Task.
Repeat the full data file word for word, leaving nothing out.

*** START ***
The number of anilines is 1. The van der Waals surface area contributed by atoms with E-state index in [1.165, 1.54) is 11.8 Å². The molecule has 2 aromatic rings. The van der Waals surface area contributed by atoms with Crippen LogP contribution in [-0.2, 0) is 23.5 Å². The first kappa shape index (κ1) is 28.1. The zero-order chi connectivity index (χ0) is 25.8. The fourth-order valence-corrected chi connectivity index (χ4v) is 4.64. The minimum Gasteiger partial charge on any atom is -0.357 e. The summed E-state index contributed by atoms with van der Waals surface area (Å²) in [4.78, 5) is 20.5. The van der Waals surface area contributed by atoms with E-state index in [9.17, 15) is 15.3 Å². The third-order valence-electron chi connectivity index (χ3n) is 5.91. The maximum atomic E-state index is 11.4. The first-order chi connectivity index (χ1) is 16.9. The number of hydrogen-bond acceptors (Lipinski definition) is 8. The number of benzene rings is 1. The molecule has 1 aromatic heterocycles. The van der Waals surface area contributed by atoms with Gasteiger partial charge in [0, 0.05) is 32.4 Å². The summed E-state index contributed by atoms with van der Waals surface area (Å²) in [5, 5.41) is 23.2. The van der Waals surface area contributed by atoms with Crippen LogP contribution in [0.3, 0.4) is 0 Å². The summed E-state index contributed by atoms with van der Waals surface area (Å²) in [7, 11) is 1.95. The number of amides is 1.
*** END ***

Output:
The number of anilines is 1. The van der Waals surface area contributed by atoms with E-state index in [1.165, 1.54) is 11.8 Å². The molecule has 2 aromatic rings. The van der Waals surface area contributed by atoms with Crippen LogP contribution in [-0.2, 0) is 23.5 Å². The first kappa shape index (κ1) is 28.1. The zero-order chi connectivity index (χ0) is 25.8. The fourth-order valence-corrected chi connectivity index (χ4v) is 4.64. The minimum Gasteiger partial charge on any atom is -0.357 e. The summed E-state index contributed by atoms with van der Waals surface area (Å²) in [4.78, 5) is 20.5. The van der Waals surface area contributed by atoms with E-state index in [9.17, 15) is 15.3 Å². The third-order valence-electron chi connectivity index (χ3n) is 5.91. The maximum atomic E-state index is 11.4. The first-order chi connectivity index (χ1) is 16.9. The number of hydrogen-bond acceptors (Lipinski definition) is 8. The number of benzene rings is 1. The molecule has 1 aromatic heterocycles. The van der Waals surface area contributed by atoms with Gasteiger partial charge in [0, 0.05) is 32.4 Å². The summed E-state index contributed by atoms with van der Waals surface area (Å²) in [5, 5.41) is 23.2. The van der Waals surface area contributed by atoms with Crippen LogP contribution in [0.3, 0.4) is 0 Å². The summed E-state index contributed by atoms with van der Waals surface area (Å²) in [7, 11) is 1.95. The number of amides is 1.